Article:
The US “deep state” is united in its desire to build India up as a regional and continental “counterweight” to China, despite India being objectively weaker than China in most economic, social, military, and stability indicators. Trump will also be especially attracted to Modi’s jingoism that Pakistan is a “Muslim terrorist-exporting Chinese ally” and will thus double down on the joint US-Indian Hybrid War on CPEC (the China-Pakistan Economic Corridor).

East and South Asia:

The TPP will either be totally rewritten or replaced with a series of bilateral agreements. The US will pull back from some of its South China Sea aggression but will still maintain a presence there. In responding to the ‘defection’ of the Philippines and Malaysia from the ‘Pivot to Asia’s’ “China Containment Coalition”, Trump will seek to cut some sort of deal to bring Indonesia on board as a regional pro-American anchor. US policy towards China will morph from direct militant provocation to indirect “Lead From Behind” hostility through the US’ envisioned trilateral proxy network of Japan, Indonesia, and India.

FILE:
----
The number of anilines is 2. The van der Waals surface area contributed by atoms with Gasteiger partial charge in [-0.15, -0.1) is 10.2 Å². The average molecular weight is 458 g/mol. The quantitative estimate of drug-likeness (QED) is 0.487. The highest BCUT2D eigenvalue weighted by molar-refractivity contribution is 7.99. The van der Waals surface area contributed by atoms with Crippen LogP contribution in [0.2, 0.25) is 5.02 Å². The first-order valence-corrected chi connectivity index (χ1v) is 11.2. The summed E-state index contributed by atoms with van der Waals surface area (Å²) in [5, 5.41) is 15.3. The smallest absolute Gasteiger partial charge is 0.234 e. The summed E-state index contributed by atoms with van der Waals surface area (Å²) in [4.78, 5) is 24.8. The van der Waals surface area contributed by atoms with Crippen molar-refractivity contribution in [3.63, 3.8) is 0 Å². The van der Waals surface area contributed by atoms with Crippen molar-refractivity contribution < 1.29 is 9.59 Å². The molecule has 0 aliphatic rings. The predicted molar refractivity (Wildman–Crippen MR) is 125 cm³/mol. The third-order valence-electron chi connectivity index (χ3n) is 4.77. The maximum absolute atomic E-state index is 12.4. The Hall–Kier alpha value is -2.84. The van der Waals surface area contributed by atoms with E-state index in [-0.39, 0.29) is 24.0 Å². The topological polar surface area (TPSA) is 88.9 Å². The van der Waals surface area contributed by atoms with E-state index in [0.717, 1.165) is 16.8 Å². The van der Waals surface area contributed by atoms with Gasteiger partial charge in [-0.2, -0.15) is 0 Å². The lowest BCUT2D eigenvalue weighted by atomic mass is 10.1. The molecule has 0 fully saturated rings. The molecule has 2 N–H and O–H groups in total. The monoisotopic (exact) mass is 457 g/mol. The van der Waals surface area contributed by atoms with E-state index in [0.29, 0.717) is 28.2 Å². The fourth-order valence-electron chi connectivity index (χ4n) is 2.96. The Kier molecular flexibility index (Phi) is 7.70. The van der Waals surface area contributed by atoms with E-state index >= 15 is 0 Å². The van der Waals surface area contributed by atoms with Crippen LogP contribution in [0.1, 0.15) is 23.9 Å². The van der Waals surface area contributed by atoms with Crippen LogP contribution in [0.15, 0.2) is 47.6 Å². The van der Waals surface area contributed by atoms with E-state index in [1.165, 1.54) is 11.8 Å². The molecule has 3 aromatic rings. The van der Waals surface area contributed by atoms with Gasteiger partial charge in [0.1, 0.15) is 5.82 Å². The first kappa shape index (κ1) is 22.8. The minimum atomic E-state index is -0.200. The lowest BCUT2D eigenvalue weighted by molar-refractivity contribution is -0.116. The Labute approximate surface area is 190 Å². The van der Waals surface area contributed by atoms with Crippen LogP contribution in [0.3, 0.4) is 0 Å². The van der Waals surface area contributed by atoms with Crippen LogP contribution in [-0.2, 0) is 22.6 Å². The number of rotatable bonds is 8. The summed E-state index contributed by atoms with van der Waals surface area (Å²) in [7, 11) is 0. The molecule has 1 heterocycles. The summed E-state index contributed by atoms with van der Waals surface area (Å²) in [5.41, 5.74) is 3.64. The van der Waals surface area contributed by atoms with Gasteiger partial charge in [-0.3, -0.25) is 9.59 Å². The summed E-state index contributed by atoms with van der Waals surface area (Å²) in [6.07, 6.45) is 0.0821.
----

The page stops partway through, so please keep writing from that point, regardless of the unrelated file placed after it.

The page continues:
Observers should also expect a trade and monetary war to commence because Trump will try to incentivize American companies which have already outsourced their production to China to either return to the US or “re-outsource” from the People’s Republic to American-aligned rivals Vietnam, Indonesia, and India.

“Democracy Promotion” (Hybrid War) in Hong Kong and against the military government in pro-Chinese Thailand shouldn’t be ruled out either, and Myanmar will inevitably figure more prominently in the US’ strategic calculus as a result of its enviable geographic location along both the Bay of Bengal and southern China.

By Andrew Korybko
Source: Sputnik News